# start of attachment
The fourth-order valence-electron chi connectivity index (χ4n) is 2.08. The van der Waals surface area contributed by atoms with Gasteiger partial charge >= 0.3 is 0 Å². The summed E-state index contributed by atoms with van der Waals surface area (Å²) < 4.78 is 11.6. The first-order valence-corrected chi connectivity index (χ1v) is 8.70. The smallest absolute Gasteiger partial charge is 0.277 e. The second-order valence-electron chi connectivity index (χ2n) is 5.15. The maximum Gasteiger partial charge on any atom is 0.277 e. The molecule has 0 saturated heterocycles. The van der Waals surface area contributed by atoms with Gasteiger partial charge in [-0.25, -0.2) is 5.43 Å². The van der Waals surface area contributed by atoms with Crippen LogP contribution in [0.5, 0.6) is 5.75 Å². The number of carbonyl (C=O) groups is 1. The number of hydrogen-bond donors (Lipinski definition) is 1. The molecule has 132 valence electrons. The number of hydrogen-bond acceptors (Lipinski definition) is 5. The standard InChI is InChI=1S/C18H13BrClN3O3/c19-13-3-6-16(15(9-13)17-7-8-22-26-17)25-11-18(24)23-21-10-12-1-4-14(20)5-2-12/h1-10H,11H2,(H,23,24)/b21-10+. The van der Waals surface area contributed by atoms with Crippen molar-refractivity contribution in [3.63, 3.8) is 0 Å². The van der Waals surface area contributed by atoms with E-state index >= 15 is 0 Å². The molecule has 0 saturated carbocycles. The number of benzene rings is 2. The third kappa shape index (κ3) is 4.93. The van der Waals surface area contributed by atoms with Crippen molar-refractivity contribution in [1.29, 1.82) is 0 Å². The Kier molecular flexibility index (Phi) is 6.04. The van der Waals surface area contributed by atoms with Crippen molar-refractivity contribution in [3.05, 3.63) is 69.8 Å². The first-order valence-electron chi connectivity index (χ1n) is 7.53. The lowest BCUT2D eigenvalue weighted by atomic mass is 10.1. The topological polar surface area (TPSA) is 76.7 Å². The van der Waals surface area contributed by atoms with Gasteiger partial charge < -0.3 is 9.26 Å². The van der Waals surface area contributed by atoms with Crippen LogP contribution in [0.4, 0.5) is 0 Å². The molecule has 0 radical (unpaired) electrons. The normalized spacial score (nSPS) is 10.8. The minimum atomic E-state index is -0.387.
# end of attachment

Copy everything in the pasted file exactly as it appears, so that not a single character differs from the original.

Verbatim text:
The fourth-order valence-electron chi connectivity index (χ4n) is 2.08. The van der Waals surface area contributed by atoms with Gasteiger partial charge >= 0.3 is 0 Å². The summed E-state index contributed by atoms with van der Waals surface area (Å²) < 4.78 is 11.6. The first-order valence-corrected chi connectivity index (χ1v) is 8.70. The smallest absolute Gasteiger partial charge is 0.277 e. The second-order valence-electron chi connectivity index (χ2n) is 5.15. The maximum Gasteiger partial charge on any atom is 0.277 e. The molecule has 0 saturated heterocycles. The van der Waals surface area contributed by atoms with Gasteiger partial charge in [-0.25, -0.2) is 5.43 Å². The van der Waals surface area contributed by atoms with Crippen LogP contribution in [0.5, 0.6) is 5.75 Å². The number of carbonyl (C=O) groups is 1. The number of hydrogen-bond donors (Lipinski definition) is 1. The molecule has 132 valence electrons. The number of hydrogen-bond acceptors (Lipinski definition) is 5. The standard InChI is InChI=1S/C18H13BrClN3O3/c19-13-3-6-16(15(9-13)17-7-8-22-26-17)25-11-18(24)23-21-10-12-1-4-14(20)5-2-12/h1-10H,11H2,(H,23,24)/b21-10+. The van der Waals surface area contributed by atoms with Crippen molar-refractivity contribution in [3.63, 3.8) is 0 Å². The van der Waals surface area contributed by atoms with E-state index >= 15 is 0 Å². The molecule has 0 saturated carbocycles. The number of benzene rings is 2. The third kappa shape index (κ3) is 4.93. The van der Waals surface area contributed by atoms with Crippen molar-refractivity contribution in [1.29, 1.82) is 0 Å². The Kier molecular flexibility index (Phi) is 6.04. The van der Waals surface area contributed by atoms with Crippen molar-refractivity contribution in [3.05, 3.63) is 69.8 Å². The first-order valence-electron chi connectivity index (χ1n) is 7.53. The lowest BCUT2D eigenvalue weighted by atomic mass is 10.1. The topological polar surface area (TPSA) is 76.7 Å². The van der Waals surface area contributed by atoms with Gasteiger partial charge < -0.3 is 9.26 Å². The van der Waals surface area contributed by atoms with Crippen LogP contribution in [0.4, 0.5) is 0 Å². The molecule has 0 radical (unpaired) electrons. The normalized spacial score (nSPS) is 10.8. The minimum atomic E-state index is -0.387.